Kavish H Hajarnavis
Reading books gives some of us great pleasure. All readers have their favourites and all of us take away something different from each book we read. Here, this young reader shares his views on the most recent book he has read – new author Ketaki Karnik’s The Case of The Chinese Mastermind.
It’s a good thing Ravi Uncle spends most of his time on long flights. Otherwise, he would be yet another character in hot pursuit of the missing documents in Ketaki Karnik’s The Case of The Chinese Mastermind. Ravi Uncle had decided to secure his discoveries in a complicated system safe rather than in a computer which a professional hacker could access, but someone has broken the safe … and now…
School is out and Kavya, Raima, and Anna are making their way to Raima’s cousin, Varun’s farmhouse where they will spend their vacation. At the same time and venue, Varun’s mother (Pinky Aunty) is hosting the annual Oxford Alumni group. When the girls reach the farmhouse, Pinky Aunty, wearing her purple flip flops, jumps like a feral beast into the car and commands the driver to accelerate all the way to Phulgaon. The girls are confused and they wonder – why Phulgaon? Then Pinky Aunty delivers the shocking information that her husband, Ravi’s design blueprints for his company have been stolen from the farmhouse and guests in the house had heard the robbers saying they had to reach Phulgaon as fast as possible.
What follows is a web of suspicion, lies, and betrayal told from Kavya’s perspective, involving two maids, a Chinese couple, a professor, a tech-genius, Sanjeev Kapoor (no, not the chef!), another couple but this time Indian, and finally a mysterious Indian woman. There is also Anand Uncle who might be a friend or…
“With so much money at stake I can’t think of a single person who wouldn’t grab at the opportunity to steal it…I most certainly would,” says Rhea, one of the characters, and just one more person for us to keep tabs on …but with everyone being a suspect you don’t know who will do what, or say what…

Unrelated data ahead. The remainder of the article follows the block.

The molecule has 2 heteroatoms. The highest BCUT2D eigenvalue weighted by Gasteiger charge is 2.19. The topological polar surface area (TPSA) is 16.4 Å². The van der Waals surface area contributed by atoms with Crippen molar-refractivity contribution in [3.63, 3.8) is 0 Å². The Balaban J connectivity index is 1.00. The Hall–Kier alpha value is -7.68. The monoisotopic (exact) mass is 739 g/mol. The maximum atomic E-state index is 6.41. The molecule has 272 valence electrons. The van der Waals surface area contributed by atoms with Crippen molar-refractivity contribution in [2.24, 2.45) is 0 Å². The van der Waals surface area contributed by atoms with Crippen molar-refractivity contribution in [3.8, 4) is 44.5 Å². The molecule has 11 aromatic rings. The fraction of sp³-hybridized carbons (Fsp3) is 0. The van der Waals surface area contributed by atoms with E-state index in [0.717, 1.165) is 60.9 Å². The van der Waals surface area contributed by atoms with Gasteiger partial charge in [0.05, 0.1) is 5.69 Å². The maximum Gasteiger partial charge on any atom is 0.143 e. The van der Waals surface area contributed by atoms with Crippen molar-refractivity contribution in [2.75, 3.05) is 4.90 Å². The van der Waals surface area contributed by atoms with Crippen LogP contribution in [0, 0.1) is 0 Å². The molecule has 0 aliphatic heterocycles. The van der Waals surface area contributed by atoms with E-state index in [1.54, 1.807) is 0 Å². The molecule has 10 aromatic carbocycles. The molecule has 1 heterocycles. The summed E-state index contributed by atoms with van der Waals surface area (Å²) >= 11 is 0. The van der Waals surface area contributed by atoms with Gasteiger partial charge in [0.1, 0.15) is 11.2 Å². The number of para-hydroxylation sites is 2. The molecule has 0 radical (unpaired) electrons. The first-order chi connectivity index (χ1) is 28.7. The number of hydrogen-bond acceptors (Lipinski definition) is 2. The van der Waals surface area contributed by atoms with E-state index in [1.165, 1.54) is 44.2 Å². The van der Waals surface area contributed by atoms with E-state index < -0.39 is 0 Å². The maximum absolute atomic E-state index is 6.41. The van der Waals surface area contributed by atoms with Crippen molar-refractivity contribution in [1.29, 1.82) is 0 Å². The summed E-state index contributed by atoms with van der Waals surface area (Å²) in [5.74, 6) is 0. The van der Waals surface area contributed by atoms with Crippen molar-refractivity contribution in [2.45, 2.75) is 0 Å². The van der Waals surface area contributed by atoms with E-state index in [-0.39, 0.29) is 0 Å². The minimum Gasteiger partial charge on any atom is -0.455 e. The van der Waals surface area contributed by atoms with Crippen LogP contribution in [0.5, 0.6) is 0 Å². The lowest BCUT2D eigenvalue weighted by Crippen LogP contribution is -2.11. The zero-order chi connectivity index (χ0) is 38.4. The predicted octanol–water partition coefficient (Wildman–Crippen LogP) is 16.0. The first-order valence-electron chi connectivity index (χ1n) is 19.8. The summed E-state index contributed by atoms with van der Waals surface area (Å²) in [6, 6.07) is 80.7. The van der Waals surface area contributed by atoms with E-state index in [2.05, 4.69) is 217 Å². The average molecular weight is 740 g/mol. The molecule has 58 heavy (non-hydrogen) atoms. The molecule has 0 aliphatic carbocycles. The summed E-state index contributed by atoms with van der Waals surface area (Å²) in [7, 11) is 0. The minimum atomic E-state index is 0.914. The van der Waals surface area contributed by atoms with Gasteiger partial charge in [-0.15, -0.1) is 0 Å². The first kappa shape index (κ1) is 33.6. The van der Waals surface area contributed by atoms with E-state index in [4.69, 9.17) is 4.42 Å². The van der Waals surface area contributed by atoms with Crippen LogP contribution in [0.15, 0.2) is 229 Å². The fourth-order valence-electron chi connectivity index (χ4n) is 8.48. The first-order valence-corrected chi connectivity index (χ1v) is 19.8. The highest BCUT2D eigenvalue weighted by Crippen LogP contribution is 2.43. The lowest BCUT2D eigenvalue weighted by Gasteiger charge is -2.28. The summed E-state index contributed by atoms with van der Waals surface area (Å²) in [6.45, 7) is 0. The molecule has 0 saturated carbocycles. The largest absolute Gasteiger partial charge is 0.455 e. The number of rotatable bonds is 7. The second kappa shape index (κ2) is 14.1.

Cracking this mystery is a very daunting task for such young children to take on and they find most characters to be secretive in their own ways. Some characters show themselves to be recalcitrant which creates further suspicion. The author regularly uses red herrings to throw the reader off scent.
After a snail pace build up in the first half of the book, a bullet train plot shoots into action and the best part of the story is definitely when all the action starts! The children find the thief with the help of Anand Uncle, but then question themselves whether they have actually caught the right person. It comes as a big revelation to everyone when they discover the culprit – especially since Pinky Aunty unwittingly becomes part of the culprit’s strategy.
I liked the humour in the book. Here are two examples:
‘One look at Pinky Aunty and you’d think Varun had won an Olympic gold! With two displays of ‘responsible, adult behaviour’, Varun could do no wrong as far as Pinky Aunty was concerned.
‘Raima was obliged to sit on my lap (and for once I did thank the diet-gurus she worshipped).’
In spite of clues inserted a little too conveniently (eavesdropping on crucial conversations, and a sharp edged can when it is most needed), the book held my attention because of the descriptions, and secretive characters with their independent deceptions. Some parts were engrossing while others were unclear – like the lock and the duffle bag.
But writing this review a month after reading the book, I can still see words coming together as pictures in my mind. Although there were words I didn’t know the dictionary meanings of, I thank ‘the mystery fiction junkie’ Ketaki Karnik’ for writing this thriller.
The author is a grade 7 student in Mumbai. He can be reached at firstname.lastname@example.org.